Smb share + ACL permission and Windows AD

Hi guys,
for testing pourpose I copied from TrueNAS Core to Scale my server.
I have a share SMB on top of one dataset with childs datasets.
Something like this

List dataset

  1. dataset root
    1. dataset proposal

List acl

  1. Domain admin R/W, Domain User R
    1. dataset proposal - Problem ACL

On my old TrueNAS i can add a new group permission to one child dataset with out problem but with SCALE:

The issue is precisely as described in the error message. We have more robust validation in SCALE to prevent users from cutting out feet from under their users.

1 Like

That is amazing on a “home configuration” but on enterprise environment it’s not a suitable solution.
We have more than 2000 security groups and hundreds of datasets.
How to manage it? I have to add all groups to all partens dataset?
On the end at root datasets should be added all security group???
I there a work aroud to repliace se funcion presente on TrueNas Core

I think you are misunderstanding the Unix permissions model (this is exactly same behavior on MacOS, Linux, FreeBSD, etc). Traverse checking is strictly enforced. Windows also has this concept, but for normal user accounts it is not enforced. Just set a non-inheriting ACE for domain users on each dataset mountpoint granting TRAVERSE rights.

It’s not a home user vs enterprise thing. What you were doing before was subtly broken and we’re pointing it out forcefully now.

If your domain user lacks ability to traverse a path component access to the share will fail with EPERM. It’s actually more secure than default in Windows. In windows someone could potentially set an ACE granting access to a path deep in the file tree and open up others to access it directly.

Let me clarify

List dataset

  1. dataset root
    1. dataset proposal

List acl

  1. dataset root + Domain admin R/W, Domain User Read Only
    1. dataset proposal + ProposalRW

My user is a member of domain users (i’m able to see the content of root dataset) but i’m also member of ProposalRW (with read and write permission)

Okay. I could probably loosen validation slightly in the next major release by adding the domain users group (RID 512) to the credentials we use to verify group permissions when joined to AD. This can still potentially lead to broken access to the share path for some cases (for example where the authenticated credentials are not a member of “domain users”), but would allow things through in your situation.

By and large the largest permissions-related problem we have faced historically from end-users (both home and enterprise) is precisely this (not understanding the role of the execute bit on directories and cutting off access to their users).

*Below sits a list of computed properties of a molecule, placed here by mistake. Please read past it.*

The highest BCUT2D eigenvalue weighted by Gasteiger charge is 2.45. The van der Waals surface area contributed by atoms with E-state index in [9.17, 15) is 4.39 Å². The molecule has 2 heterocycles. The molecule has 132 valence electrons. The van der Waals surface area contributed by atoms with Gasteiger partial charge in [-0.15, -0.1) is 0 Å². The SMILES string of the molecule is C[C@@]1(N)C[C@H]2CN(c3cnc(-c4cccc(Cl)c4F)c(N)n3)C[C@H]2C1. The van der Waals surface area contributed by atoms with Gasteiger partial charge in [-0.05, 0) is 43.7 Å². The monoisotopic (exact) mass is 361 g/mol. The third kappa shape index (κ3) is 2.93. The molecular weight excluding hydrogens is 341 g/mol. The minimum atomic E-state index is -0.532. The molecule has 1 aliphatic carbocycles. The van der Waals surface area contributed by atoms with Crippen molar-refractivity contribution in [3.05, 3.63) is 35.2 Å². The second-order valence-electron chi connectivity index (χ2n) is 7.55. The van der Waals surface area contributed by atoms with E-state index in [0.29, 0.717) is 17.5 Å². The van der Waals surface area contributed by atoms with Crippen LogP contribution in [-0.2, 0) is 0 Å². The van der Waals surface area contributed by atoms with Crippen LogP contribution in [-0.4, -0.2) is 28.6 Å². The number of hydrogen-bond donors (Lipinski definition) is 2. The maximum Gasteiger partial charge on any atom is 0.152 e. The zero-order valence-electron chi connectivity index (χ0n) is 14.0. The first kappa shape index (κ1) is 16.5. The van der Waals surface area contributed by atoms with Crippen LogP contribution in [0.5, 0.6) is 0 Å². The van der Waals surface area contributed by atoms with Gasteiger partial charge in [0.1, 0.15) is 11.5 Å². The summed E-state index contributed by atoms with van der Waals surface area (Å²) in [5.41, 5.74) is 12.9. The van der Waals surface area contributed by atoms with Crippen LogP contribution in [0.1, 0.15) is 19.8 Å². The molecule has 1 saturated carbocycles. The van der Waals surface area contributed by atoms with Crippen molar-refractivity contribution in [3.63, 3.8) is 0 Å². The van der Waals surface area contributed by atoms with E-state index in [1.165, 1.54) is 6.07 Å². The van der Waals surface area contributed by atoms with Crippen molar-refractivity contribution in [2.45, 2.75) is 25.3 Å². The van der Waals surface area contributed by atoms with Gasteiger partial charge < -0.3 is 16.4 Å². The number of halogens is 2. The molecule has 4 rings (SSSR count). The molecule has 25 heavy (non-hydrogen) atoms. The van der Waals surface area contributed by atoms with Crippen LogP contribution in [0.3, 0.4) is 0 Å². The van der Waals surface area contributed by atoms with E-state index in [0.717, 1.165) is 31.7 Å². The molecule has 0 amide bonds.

Sorry but I don’t know what you’re talking about.
“next major release by adding the domain users group (RID 512)”
What do you mean?

Next major release would be Electric Eel (24.10) about to enter alpha.

To validate that ACL works as intended (for group entries) we generate a user token with UID that does not exist (and won’t exist) and the group being evaluated for the ACL (e.g. user with only that group). When we’re joined to AD it’s reasonable to assume that most accounts will also be members of “domain users” and so this can also generally be safely added to the unix token.

Once we have a unix token we setresuid() to it and perform basic access checks for each path component to validate that it can chdir successfully into it.

TL;DR, once the change is in the error message won’t occur if someone who is a member of the group domain_users and the group being evaluated can access the path.

I have done some tests and from the command line, I can do exactly what I have always done. From this, I deduce that the restriction is only in the UI.
My question is:
Isn’t it dangerous to force users to do certain things in the UI while the command line works as usual?

No. We don’t do any validation on command line, but if you break it you get to keep the pieces.

@DesmoPR assuming you are managing your users and groups in AD could you create a transit group in AD for ‘dataset root’ called ‘datasetroot-t’ and assign that group read and no inherit access to dataset ‘root dataset’. Then create a ‘dataset proposal’ group called ‘datasetproposal-m’ and assign that modify access with inherit to the ‘dataset proposal’ dataset. Then finally make the ‘datasetproposal-m’ group a member of the ‘datasetroot-t’ group in AD. That would allow users in the ‘datasetproposal-m’ group to traverse the parent dataset without allowing them to see any of the data within in and only data within the sub-dataset. This is how I setup all my shares.

hi @Johnny_Fartpants,
I agree with you but the key point of the problem, in my opinion, is the forcing to manage permissions in a way that has never been done before.
I have a root dataset where all domain users can log in and then members of a specific group can edit data in a sub dataset.
You are right, I’m managing truenas with AD.